Drain Cleaning: Training, PPE Important Tools for Technicians

By Dan Hounsell, Editor  
OTHER PARTS OF THIS ARTICLEPt. 1: Drain Cleaning Consumes University's Plumbing DepartmentPt. 2: High-Speed Jetter Headlines University's Drain-Cleaning ArsenalPt. 3: This PagePt. 4: Drain Cleaning: Advancing Technology Makes Specification More Difficult

When the department purchased the jetter, the manufacturer provided training on proper operation and safety. But with smaller units, the department's plumbers tend not to need equipment-specific training.

"With the smaller makes, it's more of an experience thing," Welbourne says.

Because of the potentially hazardous materials in pipes and drains that plumbers and helpers come in contact with daily, they also receive annual training on bloodborne pathogens — along with shots — and they use proper personal protection equipment (PPE).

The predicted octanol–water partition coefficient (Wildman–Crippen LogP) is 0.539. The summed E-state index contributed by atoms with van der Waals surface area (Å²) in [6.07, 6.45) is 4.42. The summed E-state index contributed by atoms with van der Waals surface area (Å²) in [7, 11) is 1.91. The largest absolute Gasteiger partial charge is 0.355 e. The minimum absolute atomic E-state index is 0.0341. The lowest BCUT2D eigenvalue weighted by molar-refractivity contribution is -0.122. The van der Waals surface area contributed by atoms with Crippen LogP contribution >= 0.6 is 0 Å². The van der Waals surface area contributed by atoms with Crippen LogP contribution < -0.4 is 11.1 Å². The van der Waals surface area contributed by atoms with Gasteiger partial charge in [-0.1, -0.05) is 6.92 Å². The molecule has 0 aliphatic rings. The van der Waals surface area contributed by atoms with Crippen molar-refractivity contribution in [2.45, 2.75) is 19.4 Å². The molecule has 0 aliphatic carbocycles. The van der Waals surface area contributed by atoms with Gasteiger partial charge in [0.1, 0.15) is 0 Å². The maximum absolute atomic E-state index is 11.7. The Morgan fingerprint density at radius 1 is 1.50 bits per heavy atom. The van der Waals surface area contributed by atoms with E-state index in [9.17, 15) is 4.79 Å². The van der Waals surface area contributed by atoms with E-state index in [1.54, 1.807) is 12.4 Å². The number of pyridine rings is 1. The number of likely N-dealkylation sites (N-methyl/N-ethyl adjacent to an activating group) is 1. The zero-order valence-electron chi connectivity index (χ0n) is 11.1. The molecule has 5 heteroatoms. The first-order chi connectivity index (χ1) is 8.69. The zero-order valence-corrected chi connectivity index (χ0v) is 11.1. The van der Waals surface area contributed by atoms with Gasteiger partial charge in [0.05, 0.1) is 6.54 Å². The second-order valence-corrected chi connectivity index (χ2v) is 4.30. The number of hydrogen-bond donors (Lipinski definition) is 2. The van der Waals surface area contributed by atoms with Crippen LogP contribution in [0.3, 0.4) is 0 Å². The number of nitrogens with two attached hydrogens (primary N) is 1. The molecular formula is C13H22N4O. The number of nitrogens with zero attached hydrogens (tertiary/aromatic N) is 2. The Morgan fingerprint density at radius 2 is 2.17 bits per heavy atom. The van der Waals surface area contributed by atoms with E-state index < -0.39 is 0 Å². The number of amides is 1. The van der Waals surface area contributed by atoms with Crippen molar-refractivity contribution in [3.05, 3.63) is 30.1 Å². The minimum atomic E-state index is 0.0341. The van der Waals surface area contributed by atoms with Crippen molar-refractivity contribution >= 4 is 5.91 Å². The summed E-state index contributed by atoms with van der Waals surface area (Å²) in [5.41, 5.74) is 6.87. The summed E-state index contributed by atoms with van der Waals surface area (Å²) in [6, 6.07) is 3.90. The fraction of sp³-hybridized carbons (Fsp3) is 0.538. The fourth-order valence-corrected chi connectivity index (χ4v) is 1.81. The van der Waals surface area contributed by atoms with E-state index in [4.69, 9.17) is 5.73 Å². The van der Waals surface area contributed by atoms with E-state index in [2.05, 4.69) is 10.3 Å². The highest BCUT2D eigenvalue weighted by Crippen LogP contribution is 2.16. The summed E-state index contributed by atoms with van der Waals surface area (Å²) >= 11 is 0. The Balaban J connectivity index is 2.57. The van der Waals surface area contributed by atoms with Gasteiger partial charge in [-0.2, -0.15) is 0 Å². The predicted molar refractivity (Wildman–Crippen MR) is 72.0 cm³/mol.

"We're very big on (PPE)," he says.

Training for drain cleaning and inspection work should combine safety and technical issues. Drain-cleaning equipment often exerts its energy rapidly, such as when a technician starts unwinding or rewinding coiled cable to move augers or inspection devices, or when breaking through a blockage in a pipeline, so learning to handle the equipment properly and safely is important. The energy stored in the equipment needs to be under control at all times, so it is important technicians wear PPE — safety glasses with side shields or goggles are essential, as are impervious, heavy-duty gloves — and understand the equipment and its operation thoroughly before using it.

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  posted on 12/30/2009   Article Use Policy

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